If only I’d thought of using my thigh pockets during my holiday vacation in 2009! My Bonfire outfit doesn’t have a shoulder pocket, and I’d had my camera in the standard one. I wound up breaking it when I wiped out trying to mount a table. Thus, I had to buy a new camera; however, this one was even better quality, and it cost me less than half as much ($135 at Sears, versus $289 at Costco).
Back to snowboarding. After leaving our backpacks in a pile, Coach Jason talked with us. “When was the last time you went snowboarding?” he asked. All the others stated a few months. “Two and a half years,” I told him, referring to the time I did a couple runs on Mauna Kea. It had gotten only 4 inches of snow, but I was so desperate, I went up anyway. Except the backs of my bindings broke off my ancient board! That’s why I had gotten in only 2 runs.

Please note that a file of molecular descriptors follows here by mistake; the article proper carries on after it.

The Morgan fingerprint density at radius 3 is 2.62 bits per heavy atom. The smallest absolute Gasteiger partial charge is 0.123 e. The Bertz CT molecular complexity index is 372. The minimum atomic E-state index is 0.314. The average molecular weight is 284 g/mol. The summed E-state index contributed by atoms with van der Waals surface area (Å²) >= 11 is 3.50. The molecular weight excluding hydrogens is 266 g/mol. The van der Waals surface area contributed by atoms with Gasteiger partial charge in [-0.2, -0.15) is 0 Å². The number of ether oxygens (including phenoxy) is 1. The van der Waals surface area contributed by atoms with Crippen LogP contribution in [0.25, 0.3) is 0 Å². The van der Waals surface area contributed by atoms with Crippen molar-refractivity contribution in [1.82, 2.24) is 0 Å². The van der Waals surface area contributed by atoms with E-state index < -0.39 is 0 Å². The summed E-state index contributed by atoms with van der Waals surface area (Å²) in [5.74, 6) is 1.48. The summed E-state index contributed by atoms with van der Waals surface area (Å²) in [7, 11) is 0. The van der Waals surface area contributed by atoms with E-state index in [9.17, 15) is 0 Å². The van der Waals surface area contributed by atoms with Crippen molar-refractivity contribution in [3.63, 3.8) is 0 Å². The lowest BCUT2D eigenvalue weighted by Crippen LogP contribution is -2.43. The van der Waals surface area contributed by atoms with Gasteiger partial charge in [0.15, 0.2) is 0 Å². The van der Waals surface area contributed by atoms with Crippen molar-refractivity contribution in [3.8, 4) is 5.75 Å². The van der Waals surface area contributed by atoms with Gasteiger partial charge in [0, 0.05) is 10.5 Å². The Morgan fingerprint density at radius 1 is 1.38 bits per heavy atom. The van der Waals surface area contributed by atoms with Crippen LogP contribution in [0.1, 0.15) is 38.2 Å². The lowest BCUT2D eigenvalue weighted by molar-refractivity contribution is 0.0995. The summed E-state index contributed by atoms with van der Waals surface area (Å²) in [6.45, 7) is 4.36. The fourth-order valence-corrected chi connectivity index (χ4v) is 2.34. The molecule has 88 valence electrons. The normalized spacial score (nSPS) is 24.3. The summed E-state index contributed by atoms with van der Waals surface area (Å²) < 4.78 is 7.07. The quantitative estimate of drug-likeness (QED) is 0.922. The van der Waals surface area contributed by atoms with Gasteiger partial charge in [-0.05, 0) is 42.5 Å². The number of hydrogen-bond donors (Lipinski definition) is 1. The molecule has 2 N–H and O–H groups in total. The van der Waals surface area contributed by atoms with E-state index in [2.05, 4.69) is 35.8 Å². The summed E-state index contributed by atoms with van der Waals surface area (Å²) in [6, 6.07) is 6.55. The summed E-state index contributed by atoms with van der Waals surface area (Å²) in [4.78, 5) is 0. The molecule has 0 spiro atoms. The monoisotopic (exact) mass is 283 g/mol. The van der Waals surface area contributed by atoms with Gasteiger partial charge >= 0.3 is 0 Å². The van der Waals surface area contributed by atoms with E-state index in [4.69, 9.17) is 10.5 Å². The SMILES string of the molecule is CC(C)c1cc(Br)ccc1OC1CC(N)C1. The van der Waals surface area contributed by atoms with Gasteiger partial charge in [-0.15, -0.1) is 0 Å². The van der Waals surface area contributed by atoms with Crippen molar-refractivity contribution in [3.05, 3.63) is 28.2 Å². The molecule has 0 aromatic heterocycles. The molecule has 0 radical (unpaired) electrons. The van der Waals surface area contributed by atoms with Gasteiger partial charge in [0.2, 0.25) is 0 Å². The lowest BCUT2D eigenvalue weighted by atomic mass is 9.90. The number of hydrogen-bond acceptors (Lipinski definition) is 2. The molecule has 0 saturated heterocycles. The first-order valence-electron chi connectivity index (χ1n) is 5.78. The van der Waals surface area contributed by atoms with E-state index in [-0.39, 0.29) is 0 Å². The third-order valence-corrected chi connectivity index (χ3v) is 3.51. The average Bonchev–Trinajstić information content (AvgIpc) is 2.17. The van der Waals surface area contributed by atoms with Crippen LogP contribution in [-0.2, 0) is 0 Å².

“What do you remember about snowboarding?” Jason asked us.
No one else answered, so I did. “Sit on the toilet, don’t smell it,” I responded, and they all laughed.
“I’ve never heard that one before,” said Jason.
“I found out the hard way that the backs of your bindings help you with that stance,” I explained, telling them about my experience on Mauna Kea. “So actually, the last time I snowboarded was 4 years ago, not 2 ½. That means I’ll be the class klutz, even though I have the biggest mouth in the group.”
“You’ll do fine,” Jason reassured me. “We’ll take things easy today.” Then he told the class, “Remember this; when you’re on your heel edge, pee like a girl. When you’re on your toe edge, pee like a boy.” He demonstrated the stances, and we all laughed again.